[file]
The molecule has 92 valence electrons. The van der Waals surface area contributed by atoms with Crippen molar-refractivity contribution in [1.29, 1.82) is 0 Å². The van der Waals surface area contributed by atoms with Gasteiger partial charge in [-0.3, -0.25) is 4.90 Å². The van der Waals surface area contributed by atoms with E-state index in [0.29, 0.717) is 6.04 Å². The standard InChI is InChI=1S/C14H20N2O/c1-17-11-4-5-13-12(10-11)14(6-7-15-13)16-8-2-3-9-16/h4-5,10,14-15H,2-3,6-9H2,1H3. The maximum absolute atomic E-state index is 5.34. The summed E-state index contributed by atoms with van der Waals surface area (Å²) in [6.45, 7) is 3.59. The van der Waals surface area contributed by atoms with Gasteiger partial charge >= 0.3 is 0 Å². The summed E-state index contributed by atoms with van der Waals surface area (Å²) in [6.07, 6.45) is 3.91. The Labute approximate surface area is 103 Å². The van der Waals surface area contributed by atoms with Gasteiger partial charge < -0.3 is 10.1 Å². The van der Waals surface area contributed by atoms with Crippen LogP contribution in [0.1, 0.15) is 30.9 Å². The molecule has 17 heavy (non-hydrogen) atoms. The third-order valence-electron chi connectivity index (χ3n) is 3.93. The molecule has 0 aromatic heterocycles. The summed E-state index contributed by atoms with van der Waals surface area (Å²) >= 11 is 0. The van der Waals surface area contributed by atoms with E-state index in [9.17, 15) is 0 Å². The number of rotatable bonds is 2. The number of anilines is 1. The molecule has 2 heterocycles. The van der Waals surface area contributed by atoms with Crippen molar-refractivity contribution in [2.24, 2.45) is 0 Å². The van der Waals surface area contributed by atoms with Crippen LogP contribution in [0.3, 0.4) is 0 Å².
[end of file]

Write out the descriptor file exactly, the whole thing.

The molecule has 92 valence electrons. The van der Waals surface area contributed by atoms with Crippen molar-refractivity contribution in [1.29, 1.82) is 0 Å². The van der Waals surface area contributed by atoms with Gasteiger partial charge in [-0.3, -0.25) is 4.90 Å². The van der Waals surface area contributed by atoms with E-state index in [0.29, 0.717) is 6.04 Å². The standard InChI is InChI=1S/C14H20N2O/c1-17-11-4-5-13-12(10-11)14(6-7-15-13)16-8-2-3-9-16/h4-5,10,14-15H,2-3,6-9H2,1H3. The maximum absolute atomic E-state index is 5.34. The summed E-state index contributed by atoms with van der Waals surface area (Å²) in [6.45, 7) is 3.59. The van der Waals surface area contributed by atoms with Gasteiger partial charge >= 0.3 is 0 Å². The summed E-state index contributed by atoms with van der Waals surface area (Å²) in [6.07, 6.45) is 3.91. The Labute approximate surface area is 103 Å². The van der Waals surface area contributed by atoms with Gasteiger partial charge < -0.3 is 10.1 Å². The van der Waals surface area contributed by atoms with Crippen LogP contribution in [0.1, 0.15) is 30.9 Å². The molecule has 17 heavy (non-hydrogen) atoms. The third-order valence-electron chi connectivity index (χ3n) is 3.93. The molecule has 0 aromatic heterocycles. The summed E-state index contributed by atoms with van der Waals surface area (Å²) >= 11 is 0. The van der Waals surface area contributed by atoms with E-state index in [9.17, 15) is 0 Å². The number of rotatable bonds is 2. The number of anilines is 1. The molecule has 2 heterocycles. The van der Waals surface area contributed by atoms with Crippen molar-refractivity contribution in [2.24, 2.45) is 0 Å². The van der Waals surface area contributed by atoms with Crippen LogP contribution in [0.3, 0.4) is 0 Å².